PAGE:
SA Agulhas II departs on Southern Ocean research voyage

The SA Agulhas II at work in the Antarctic | Picutre: SANAP

The SA Agulhas II at work in the Antarctic | Picutre: SANAP

SA Agulhas II has embarked on its winter research expedition to conduct research in the Southern Ocean, the Department of Environmental Affairs (DEA) said on Thursday.

The SA Agulhas II left Cape Town on Tuesday evening, the DEA said.

The SA Agulhas would be conducting a research voyage in the Southern Ocean that would take an estimated 25 days to conclude, with research taking place in three primary research areas – the third Southern Ocean Seasonal Cycle Experiment, South Atlantic Meridional Overturning Circulation South Africa and the Southern Ocean Trace Metal and Bio Geochemistry. Research in these areas would be undertaken through seven research projects.

DEA spokesperson Zolile Nqayi said the DEA was collaborating with the Department of Science and Technology, the National Research Foundation and the Council for Scientific Industrial and Research to carry out the project.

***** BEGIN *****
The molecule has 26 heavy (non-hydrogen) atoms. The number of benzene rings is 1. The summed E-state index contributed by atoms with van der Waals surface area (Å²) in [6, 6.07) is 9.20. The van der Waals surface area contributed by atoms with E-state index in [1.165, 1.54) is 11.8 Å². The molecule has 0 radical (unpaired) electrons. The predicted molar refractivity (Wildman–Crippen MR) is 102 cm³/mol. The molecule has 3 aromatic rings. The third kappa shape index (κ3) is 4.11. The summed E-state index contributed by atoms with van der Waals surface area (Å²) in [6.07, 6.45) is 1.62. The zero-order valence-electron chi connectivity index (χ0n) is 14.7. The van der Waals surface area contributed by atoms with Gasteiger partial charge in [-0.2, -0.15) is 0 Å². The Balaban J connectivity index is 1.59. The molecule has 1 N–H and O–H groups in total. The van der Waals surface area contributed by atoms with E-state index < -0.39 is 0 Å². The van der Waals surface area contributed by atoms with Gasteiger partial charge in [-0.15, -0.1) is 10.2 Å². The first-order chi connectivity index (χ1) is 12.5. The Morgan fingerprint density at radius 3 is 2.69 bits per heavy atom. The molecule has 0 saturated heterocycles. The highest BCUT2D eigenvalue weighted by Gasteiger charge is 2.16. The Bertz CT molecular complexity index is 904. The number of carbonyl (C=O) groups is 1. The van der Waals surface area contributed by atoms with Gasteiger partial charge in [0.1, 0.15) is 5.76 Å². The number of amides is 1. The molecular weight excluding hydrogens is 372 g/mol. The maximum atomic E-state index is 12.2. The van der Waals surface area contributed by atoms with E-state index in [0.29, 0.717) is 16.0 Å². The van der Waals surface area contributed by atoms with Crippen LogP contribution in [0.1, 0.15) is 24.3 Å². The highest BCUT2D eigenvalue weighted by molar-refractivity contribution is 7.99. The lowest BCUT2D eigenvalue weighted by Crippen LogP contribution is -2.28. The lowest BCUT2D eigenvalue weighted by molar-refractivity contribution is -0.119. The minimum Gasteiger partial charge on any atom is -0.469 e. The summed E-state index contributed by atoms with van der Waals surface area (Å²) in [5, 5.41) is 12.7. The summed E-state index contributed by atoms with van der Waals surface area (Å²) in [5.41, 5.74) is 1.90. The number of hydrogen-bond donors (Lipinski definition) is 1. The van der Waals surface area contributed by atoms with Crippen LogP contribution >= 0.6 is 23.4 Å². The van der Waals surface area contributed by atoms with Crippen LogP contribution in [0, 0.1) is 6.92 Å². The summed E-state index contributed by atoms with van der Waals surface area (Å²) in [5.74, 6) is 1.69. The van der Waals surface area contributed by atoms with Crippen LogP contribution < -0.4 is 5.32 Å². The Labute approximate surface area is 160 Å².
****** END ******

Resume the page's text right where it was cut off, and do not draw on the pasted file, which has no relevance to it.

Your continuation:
The project is part of the DEA’s commitment and contribution since 2011 to research carried out by the Scientific Committee on Antarctic Research, which in 1991 established an international monitoring programme in the Southern Ocean to map spatio-temporal patterns of plankton, including krill.

“This voyage is particularly important as it will highlight changes in the abundance, distribution and diversity of plankton communities in the Atlantic and Indian sectors of the Southern Oceans to the South of Africa, which have generally not been studied in much detail, particularly in winter,” said Nqayi.

The research, he said, would also look at “the sensitivity of plankton species to environmental variability and climate change as indicators of the health of the Southern Ocean”.

South Africa is the closest African country to Antarctica. This made the country the only African nation on the continent with a foothold in Antarctica. It was for this reason that this research trip was important because South Africa “bears the responsibility to serve as a channel for broader African research in the Antarctic region,” added Nqayi.


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